The 1st Summer School on Human Computer Confluence took place at the Campus of the Università Cattolica del Sacro Cuore di Milano, Largo Gemelli 1, Milan, Italy.
Located in the city center of Milan, the UCSC campus is within walking distance of many of Milan's historical, cultural, and religious sites: the Duomo, Santa Maria delle Grazie (Leonardo da Vinci's Last Supper), Castello Sforzesco, and many more. Additionally, public transportation (bus, tram, metro, train) is easily accessible in the surrounding areas for travel to more remote locations within the city.
Originally a monastery built by Benedictine monks in the 8th century, the UCSC Milan campus has expanded under the care of Cistercian friars in the 15th century and military and social developments both during the Napoleonic era and World War II.
Well known throughout Milan, the campus now contains the Basilica of Saint Ambrose (Basilica di Sant'Ambrogio), The Façade entrance to the main campus constructed by famed Italian architect Giovanni Muzio, the Chapel of the Sacred Heart, as well as the Great Hall (Aula Magna). The campus is nestled within the original city walls of Milan. Portions of the wall remain today and are an integral part of the Basilica atmosphere.
About the Università Cattolica del Sacro Cuore di Milano
With 5 campuses, 14 faculties, 42,000 students and a teaching staff of more than 1,400, the Università Cattolica del Sacro Cuore di Milano is Europe's largest private university. Founded in 1921 in Milan, the University also has campuses in Rome, Brescia, Piacenza-Cremona and Campobasso. Just a few figures illustrate the breadth and depth of the University's core curriculum, in both humanities and sciences: 45 three-year degree programmes, 38 specialist degree programmes, 4 intensive-study degree programmes, 53 schools of specialization, almost 100 master degree programmes and 7 other post-graduate schools. Research activity draws on 54 institutes, 22 departments and 70 research centres, plus another 4 centres at the University, and is aimed towards the study and understanding of issues crucial to life and society: new frontiers in economics and bioethics, the recovery of cultural assets, changes in the field of law, family trends, the phenomenon of the mass media, the development of political systems, the aims of medicine and technological applications of mathematics and physics.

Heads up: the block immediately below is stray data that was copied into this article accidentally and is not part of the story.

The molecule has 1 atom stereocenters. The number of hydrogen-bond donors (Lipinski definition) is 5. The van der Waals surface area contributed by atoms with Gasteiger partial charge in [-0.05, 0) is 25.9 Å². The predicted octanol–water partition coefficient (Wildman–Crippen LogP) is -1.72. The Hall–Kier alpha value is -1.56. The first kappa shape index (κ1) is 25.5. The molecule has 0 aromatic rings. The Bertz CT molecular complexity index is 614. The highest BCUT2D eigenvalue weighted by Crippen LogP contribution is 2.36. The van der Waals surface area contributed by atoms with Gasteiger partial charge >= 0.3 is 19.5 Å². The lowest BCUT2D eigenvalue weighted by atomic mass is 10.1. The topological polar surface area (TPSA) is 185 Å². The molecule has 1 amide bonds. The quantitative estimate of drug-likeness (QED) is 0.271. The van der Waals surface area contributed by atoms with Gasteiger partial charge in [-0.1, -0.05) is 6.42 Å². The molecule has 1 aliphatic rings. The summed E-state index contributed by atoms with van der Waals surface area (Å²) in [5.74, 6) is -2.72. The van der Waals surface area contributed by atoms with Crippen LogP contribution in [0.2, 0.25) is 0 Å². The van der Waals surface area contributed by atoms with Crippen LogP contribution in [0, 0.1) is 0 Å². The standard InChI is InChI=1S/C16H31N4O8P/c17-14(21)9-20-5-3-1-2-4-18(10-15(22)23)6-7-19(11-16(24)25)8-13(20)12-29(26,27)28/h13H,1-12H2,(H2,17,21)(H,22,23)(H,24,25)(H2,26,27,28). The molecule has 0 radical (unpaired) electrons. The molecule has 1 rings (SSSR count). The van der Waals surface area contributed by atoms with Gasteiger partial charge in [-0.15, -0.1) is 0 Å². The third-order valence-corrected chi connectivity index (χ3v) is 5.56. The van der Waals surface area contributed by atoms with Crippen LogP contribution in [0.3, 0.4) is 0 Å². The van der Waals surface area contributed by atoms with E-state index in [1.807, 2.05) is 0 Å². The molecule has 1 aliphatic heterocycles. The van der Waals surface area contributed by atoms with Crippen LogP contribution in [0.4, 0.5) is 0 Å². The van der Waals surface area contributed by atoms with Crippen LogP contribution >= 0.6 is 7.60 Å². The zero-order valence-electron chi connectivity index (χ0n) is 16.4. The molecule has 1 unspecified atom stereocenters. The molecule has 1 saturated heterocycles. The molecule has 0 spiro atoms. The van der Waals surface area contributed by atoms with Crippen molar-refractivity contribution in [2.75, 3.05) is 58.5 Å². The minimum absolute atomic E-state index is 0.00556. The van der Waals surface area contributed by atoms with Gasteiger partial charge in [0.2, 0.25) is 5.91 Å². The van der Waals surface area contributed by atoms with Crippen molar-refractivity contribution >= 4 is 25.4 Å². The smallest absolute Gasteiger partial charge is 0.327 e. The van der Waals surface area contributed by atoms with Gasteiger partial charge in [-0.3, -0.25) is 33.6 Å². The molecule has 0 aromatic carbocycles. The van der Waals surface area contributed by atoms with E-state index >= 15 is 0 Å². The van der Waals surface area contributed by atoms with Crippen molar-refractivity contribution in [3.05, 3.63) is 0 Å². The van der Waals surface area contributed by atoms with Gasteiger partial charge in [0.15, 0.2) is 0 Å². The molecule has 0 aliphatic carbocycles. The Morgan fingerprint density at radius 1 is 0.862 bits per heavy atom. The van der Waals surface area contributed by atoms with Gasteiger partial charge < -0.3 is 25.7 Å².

The City of Milan
Milan, the capital of Lombardy, has a population of 1.3 million people. It is the biggest industrial city of Italy and it is well know around the world as a fashion center. It is a magnetic point for designers, artists, and photographers. Milan is the centre of many financial businesses: the city's Exhibition Center and Trade Fair complex is one of the most important in the world. The new fairground is the European largest open construction project and makes Fiera Milano the largest trade fair complex in the world. Milan’s origin goes back to 400 B.C., when Gauls settled and defeated the Etruscans. In 222 B.C. the city was conquered by Romans and later it became the capital of the Western part of the Roman Empire. After 313 A.D., the year of the Edict of Tolerance towards Christianity, many churches were built. In 1300 the Visconti family brought a period of glory and wealth to the city. The Duomo was built in 1386 and became the symbol of Milan (it is the third largest church in the world). Later the Sforza family assumed the power of the Visconti family and a huge development of sciences, art and literature occurred. Leonardo da Vinci (his Last Supper can be visited in the monastery of Santa Maria delle Grazie) and Bramante were invited by the court. There was a change of culture and art in the neoclassicism period and new buildings, monuments, theatres (such as La Scala) and museums appeared.
You can find a short touristic guide here.
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